New Proposal Floated in Servicer/AG Settlement Talks

by devteam October 18th, 2011 | Share

A new plan is on the table in thernseemingly endless parade of negotiations aimed at ending the foreclosure crisisrnand resolving the legal impasses over alleged foreclosure abuses by the bigrnbanks.  The latest proposal, detailed inrntoday’s Wall Street Journal, was presented in arnmeeting last week between the banks and government negotiators.</p

According to The Journal</ithe new plan is designed to win the support of California’s Attorney General Kamala D. Harris who, as wasrnreported here, recently announced she would not be a part of the proposedrnsettlement between five major banks and the 50 state attorneys general overrnprocesses used by the large banks’ servicing arms in pursuingrnforeclosures.  When Harris withdrew fromrnthe negations she said that the settlement was inadequate for California homeowners.   “It became clear to me,” she said, “thatrnCalifornia was being asked for a broader release of claims than we can acceptrnand to excuse conduct that has not been adequately investigated.  In return for this broad release of claims,rnthe relief contemplated would allow too few California homeowners to stay inrntheir homes.”</p

If Harris’s statement can berntaken at face value, it seems that the current proposal will do little to dragrnher back on board.  The plan would makernrefinancing available to borrowers where the home is worth less than thernmortgage, the borrower is current on payments, and the mortgage is owned by thernbank.  The Journal</iestimates that around 20 percent of all U.S. mortgages are owned byrnU.S.-chartered commercial banks with the remainder held by investors inrnmortgage-backed securities.  In return thernbanks are reported to want an even broader release from legal claims than theyrnwere seeking before the refinancing proposal hit the table.</p

Lack of equity has prevented manyrnhomeowners from refinancing to take advantage of the current record-lowrninterest rates.  CoreLogic has estimatedrnthat around eight million homeowners who are “under water” have above marketrnrates butrnrefinancing through traditional mortgages is not available to most.  Some government programs such as HARP havernbeen aimed at helping these borrowers but have been limited to mortgages heldrnor guaranteed by the GSEs or FHA. rnCalifornia has an estimated 2.06 million homes that are underwater andrninsiders have said that it would be difficult to reach a settlement withoutrnthat involvement of the state. </p

The Journal said Housing andrnUrban Development Secretary Shaun Donovan joined two days of discussions lastrnweek, and his involvement initially led banks to believe that final decisionsrncould be reached with state and federal officials (but) “several bankrnexecutives grew frustrated with what they saw as last-minute efforts to changerntechnical but important details that they believed had already been settled.”</p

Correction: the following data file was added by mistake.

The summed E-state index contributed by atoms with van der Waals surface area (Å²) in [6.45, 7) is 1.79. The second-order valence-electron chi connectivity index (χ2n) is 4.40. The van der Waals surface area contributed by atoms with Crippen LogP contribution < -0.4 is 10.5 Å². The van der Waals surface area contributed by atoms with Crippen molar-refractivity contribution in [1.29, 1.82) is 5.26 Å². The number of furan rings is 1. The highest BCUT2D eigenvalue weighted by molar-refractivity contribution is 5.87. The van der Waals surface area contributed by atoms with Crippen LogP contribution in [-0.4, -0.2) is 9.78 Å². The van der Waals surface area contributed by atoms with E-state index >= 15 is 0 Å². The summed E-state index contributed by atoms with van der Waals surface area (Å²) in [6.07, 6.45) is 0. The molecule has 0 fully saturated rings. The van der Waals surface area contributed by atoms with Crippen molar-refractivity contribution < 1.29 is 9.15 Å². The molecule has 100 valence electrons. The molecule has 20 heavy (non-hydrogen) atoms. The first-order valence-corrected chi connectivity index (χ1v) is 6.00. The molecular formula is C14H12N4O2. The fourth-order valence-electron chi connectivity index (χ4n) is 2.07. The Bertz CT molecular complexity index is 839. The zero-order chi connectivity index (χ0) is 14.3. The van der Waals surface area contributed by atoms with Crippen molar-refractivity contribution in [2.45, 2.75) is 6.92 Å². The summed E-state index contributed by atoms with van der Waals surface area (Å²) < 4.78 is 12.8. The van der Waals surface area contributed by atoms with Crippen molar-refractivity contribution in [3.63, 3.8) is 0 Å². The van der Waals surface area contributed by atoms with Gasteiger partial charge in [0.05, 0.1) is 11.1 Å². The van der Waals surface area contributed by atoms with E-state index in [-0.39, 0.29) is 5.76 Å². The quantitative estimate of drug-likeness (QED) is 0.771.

Friday’srndiscussions became very heated at times according to people close to thernnegotiations the article said.  Governmentrnnegotiators “have no idea how frustrated the banks are,” saidrnone.  An administration official concededrnthat the discussions have grown more “intense” as banks and therngovernment attempt to narrow remaining differences, but characterized banks’rnconcerns as part of the normal course of finalizing a difficult negotiation. </p

Thernsettlement discussions are expected to result in a settlement of between $20 andrn$25 million and involve the five largest mortgage servicers, all of which arernowned by major banks; Ally Financial, Bank of America, Citigroup, J.P. MorganrnChase, and Wells Fargo.  The U.S. JusticernDepartment has also been involved in the talks.</p

Arnspokesman for Harris said they had not seen the new proposal; however Harrisrnisn’t the only AG to be unhappy with the direction of the discussions beforernthis proposal.  Delaware Attorney GeneralrnBeau Biden said on MSNBC this morning that he was going wherever therninformation led him in his investigations of lenders and the state was pursuingrnalternatives including a new mandatory face-to-face arbitration betweenrnborrowers and servicers.  New York AG EricrnT. Schneiderman is also known to be conducting of the major servicersrnindependent of settlement talks.</p

The Journal article, written by Ruth Simon, Nick Timiraos, and Dan Fitzpatrick, said that the refinance program would be particularly costly for banks because they would be forced to give up expected interest income on loans for which borrowers are current on their loan payments and, given their payment histories, unlikely to default. Banks can’t reduce rates on loans they don’t own because the result would be a net loss to the investor.</p<p

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About the Author


Steven A Feinberg (@CPAsteve) of Appletree Business Services LLC, is a PASBA member accountant located in Londonderry, New Hampshire.

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